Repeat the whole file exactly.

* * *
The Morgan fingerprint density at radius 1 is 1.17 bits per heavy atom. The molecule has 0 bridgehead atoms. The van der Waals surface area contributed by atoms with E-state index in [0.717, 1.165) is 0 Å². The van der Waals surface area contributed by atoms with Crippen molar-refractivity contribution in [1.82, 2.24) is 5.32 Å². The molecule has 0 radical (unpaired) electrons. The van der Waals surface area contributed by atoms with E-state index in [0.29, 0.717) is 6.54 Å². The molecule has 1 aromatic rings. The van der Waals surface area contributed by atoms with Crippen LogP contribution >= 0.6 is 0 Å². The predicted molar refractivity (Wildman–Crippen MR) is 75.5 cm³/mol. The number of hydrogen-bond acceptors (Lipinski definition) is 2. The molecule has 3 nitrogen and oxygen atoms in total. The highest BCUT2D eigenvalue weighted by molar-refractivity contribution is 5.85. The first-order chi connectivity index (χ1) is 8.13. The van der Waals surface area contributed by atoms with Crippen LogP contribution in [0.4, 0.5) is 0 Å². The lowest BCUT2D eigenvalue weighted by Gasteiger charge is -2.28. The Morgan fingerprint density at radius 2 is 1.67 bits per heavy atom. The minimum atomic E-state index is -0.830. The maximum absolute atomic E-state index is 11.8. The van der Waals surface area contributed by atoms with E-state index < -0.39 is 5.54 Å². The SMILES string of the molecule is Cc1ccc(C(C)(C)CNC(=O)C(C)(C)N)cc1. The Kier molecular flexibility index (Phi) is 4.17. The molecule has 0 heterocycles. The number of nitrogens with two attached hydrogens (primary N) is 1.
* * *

The Morgan fingerprint density at radius 1 is 1.17 bits per heavy atom. The molecule has 0 bridgehead atoms. The van der Waals surface area contributed by atoms with E-state index in [0.717, 1.165) is 0 Å². The van der Waals surface area contributed by atoms with Crippen molar-refractivity contribution in [1.82, 2.24) is 5.32 Å². The molecule has 0 radical (unpaired) electrons. The van der Waals surface area contributed by atoms with E-state index in [0.29, 0.717) is 6.54 Å². The molecule has 1 aromatic rings. The van der Waals surface area contributed by atoms with Crippen LogP contribution >= 0.6 is 0 Å². The predicted molar refractivity (Wildman–Crippen MR) is 75.5 cm³/mol. The number of hydrogen-bond acceptors (Lipinski definition) is 2. The molecule has 3 nitrogen and oxygen atoms in total. The highest BCUT2D eigenvalue weighted by molar-refractivity contribution is 5.85. The first-order chi connectivity index (χ1) is 8.13. The van der Waals surface area contributed by atoms with Crippen LogP contribution in [0.4, 0.5) is 0 Å². The lowest BCUT2D eigenvalue weighted by Gasteiger charge is -2.28. The Morgan fingerprint density at radius 2 is 1.67 bits per heavy atom. The minimum atomic E-state index is -0.830. The maximum absolute atomic E-state index is 11.8. The van der Waals surface area contributed by atoms with E-state index < -0.39 is 5.54 Å². The SMILES string of the molecule is Cc1ccc(C(C)(C)CNC(=O)C(C)(C)N)cc1. The Kier molecular flexibility index (Phi) is 4.17. The molecule has 0 heterocycles. The number of nitrogens with two attached hydrogens (primary N) is 1.